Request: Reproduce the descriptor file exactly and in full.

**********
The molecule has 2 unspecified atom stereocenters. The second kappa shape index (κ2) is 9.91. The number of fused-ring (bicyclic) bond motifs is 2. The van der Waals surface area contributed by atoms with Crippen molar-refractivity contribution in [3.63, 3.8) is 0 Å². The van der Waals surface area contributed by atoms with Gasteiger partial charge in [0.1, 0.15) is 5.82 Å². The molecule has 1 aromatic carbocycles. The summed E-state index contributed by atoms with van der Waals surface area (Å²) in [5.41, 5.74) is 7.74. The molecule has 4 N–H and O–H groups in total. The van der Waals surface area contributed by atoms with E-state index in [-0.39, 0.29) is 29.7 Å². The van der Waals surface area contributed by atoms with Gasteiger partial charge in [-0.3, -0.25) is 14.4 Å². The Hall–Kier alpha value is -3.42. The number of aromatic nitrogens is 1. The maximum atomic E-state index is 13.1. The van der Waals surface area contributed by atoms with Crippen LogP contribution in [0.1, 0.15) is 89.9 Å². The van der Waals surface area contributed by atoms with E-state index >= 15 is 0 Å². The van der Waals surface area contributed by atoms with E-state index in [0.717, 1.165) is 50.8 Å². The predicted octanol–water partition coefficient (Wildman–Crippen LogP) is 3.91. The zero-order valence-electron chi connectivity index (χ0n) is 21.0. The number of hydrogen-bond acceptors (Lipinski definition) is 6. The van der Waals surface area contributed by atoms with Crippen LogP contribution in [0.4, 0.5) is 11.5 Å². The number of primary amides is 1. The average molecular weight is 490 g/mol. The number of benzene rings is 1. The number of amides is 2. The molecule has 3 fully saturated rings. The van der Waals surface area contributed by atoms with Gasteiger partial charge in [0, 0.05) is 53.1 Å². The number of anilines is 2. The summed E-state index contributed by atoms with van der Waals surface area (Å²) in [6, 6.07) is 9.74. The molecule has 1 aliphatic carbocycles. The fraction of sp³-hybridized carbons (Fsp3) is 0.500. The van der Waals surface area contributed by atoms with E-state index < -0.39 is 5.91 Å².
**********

The molecule has 2 unspecified atom stereocenters. The second kappa shape index (κ2) is 9.91. The number of fused-ring (bicyclic) bond motifs is 2. The van der Waals surface area contributed by atoms with Crippen molar-refractivity contribution in [3.63, 3.8) is 0 Å². The van der Waals surface area contributed by atoms with Gasteiger partial charge in [0.1, 0.15) is 5.82 Å². The molecule has 1 aromatic carbocycles. The summed E-state index contributed by atoms with van der Waals surface area (Å²) in [5.41, 5.74) is 7.74. The molecule has 4 N–H and O–H groups in total. The van der Waals surface area contributed by atoms with E-state index in [-0.39, 0.29) is 29.7 Å². The van der Waals surface area contributed by atoms with Gasteiger partial charge in [-0.3, -0.25) is 14.4 Å². The Hall–Kier alpha value is -3.42. The number of aromatic nitrogens is 1. The maximum atomic E-state index is 13.1. The van der Waals surface area contributed by atoms with Crippen LogP contribution in [0.1, 0.15) is 89.9 Å². The van der Waals surface area contributed by atoms with E-state index >= 15 is 0 Å². The van der Waals surface area contributed by atoms with E-state index in [0.717, 1.165) is 50.8 Å². The predicted octanol–water partition coefficient (Wildman–Crippen LogP) is 3.91. The zero-order valence-electron chi connectivity index (χ0n) is 21.0. The number of hydrogen-bond acceptors (Lipinski definition) is 6. The van der Waals surface area contributed by atoms with Crippen LogP contribution in [0.4, 0.5) is 11.5 Å². The number of primary amides is 1. The average molecular weight is 490 g/mol. The number of benzene rings is 1. The number of amides is 2. The molecule has 3 fully saturated rings. The van der Waals surface area contributed by atoms with Gasteiger partial charge in [0, 0.05) is 53.1 Å². The number of anilines is 2. The summed E-state index contributed by atoms with van der Waals surface area (Å²) in [6, 6.07) is 9.74. The molecule has 1 aliphatic carbocycles. The fraction of sp³-hybridized carbons (Fsp3) is 0.500. The van der Waals surface area contributed by atoms with E-state index < -0.39 is 5.91 Å².